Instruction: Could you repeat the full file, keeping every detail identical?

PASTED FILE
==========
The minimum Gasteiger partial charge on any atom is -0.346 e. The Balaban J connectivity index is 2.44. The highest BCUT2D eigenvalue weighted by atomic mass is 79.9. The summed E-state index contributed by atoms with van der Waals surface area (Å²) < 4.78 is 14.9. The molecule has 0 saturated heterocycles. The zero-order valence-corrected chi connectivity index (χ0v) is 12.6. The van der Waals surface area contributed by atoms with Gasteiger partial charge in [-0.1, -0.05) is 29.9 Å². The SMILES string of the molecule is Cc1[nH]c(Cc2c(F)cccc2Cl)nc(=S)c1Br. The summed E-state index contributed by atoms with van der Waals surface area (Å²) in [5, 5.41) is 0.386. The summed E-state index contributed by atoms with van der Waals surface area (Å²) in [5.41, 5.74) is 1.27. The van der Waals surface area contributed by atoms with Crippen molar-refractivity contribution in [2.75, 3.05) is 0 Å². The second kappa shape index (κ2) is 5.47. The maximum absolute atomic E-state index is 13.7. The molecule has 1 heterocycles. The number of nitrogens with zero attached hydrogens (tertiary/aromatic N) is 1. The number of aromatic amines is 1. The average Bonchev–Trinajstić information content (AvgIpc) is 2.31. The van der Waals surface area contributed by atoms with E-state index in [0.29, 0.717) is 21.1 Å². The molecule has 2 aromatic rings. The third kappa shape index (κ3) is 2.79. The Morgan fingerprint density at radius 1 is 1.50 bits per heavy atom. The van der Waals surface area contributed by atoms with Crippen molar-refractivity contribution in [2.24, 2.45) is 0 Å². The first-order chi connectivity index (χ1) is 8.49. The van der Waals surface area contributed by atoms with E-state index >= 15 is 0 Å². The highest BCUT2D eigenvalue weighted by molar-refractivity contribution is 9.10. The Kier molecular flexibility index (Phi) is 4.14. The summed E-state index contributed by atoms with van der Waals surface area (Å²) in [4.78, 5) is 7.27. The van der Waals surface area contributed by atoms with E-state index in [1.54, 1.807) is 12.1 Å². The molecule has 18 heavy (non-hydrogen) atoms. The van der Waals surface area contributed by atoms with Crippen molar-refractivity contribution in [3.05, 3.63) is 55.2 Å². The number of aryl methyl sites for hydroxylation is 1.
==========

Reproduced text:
The minimum Gasteiger partial charge on any atom is -0.346 e. The Balaban J connectivity index is 2.44. The highest BCUT2D eigenvalue weighted by atomic mass is 79.9. The summed E-state index contributed by atoms with van der Waals surface area (Å²) < 4.78 is 14.9. The molecule has 0 saturated heterocycles. The zero-order valence-corrected chi connectivity index (χ0v) is 12.6. The van der Waals surface area contributed by atoms with Gasteiger partial charge in [-0.1, -0.05) is 29.9 Å². The SMILES string of the molecule is Cc1[nH]c(Cc2c(F)cccc2Cl)nc(=S)c1Br. The summed E-state index contributed by atoms with van der Waals surface area (Å²) in [5, 5.41) is 0.386. The summed E-state index contributed by atoms with van der Waals surface area (Å²) in [5.41, 5.74) is 1.27. The van der Waals surface area contributed by atoms with Crippen molar-refractivity contribution in [2.75, 3.05) is 0 Å². The second kappa shape index (κ2) is 5.47. The maximum absolute atomic E-state index is 13.7. The molecule has 1 heterocycles. The number of nitrogens with zero attached hydrogens (tertiary/aromatic N) is 1. The number of aromatic amines is 1. The average Bonchev–Trinajstić information content (AvgIpc) is 2.31. The van der Waals surface area contributed by atoms with E-state index in [0.29, 0.717) is 21.1 Å². The molecule has 2 aromatic rings. The third kappa shape index (κ3) is 2.79. The Morgan fingerprint density at radius 1 is 1.50 bits per heavy atom. The van der Waals surface area contributed by atoms with Crippen molar-refractivity contribution in [2.24, 2.45) is 0 Å². The first-order chi connectivity index (χ1) is 8.49. The van der Waals surface area contributed by atoms with E-state index >= 15 is 0 Å². The highest BCUT2D eigenvalue weighted by molar-refractivity contribution is 9.10. The Kier molecular flexibility index (Phi) is 4.14. The summed E-state index contributed by atoms with van der Waals surface area (Å²) in [4.78, 5) is 7.27. The van der Waals surface area contributed by atoms with E-state index in [1.54, 1.807) is 12.1 Å². The molecule has 18 heavy (non-hydrogen) atoms. The van der Waals surface area contributed by atoms with Crippen molar-refractivity contribution in [3.05, 3.63) is 55.2 Å². The number of aryl methyl sites for hydroxylation is 1.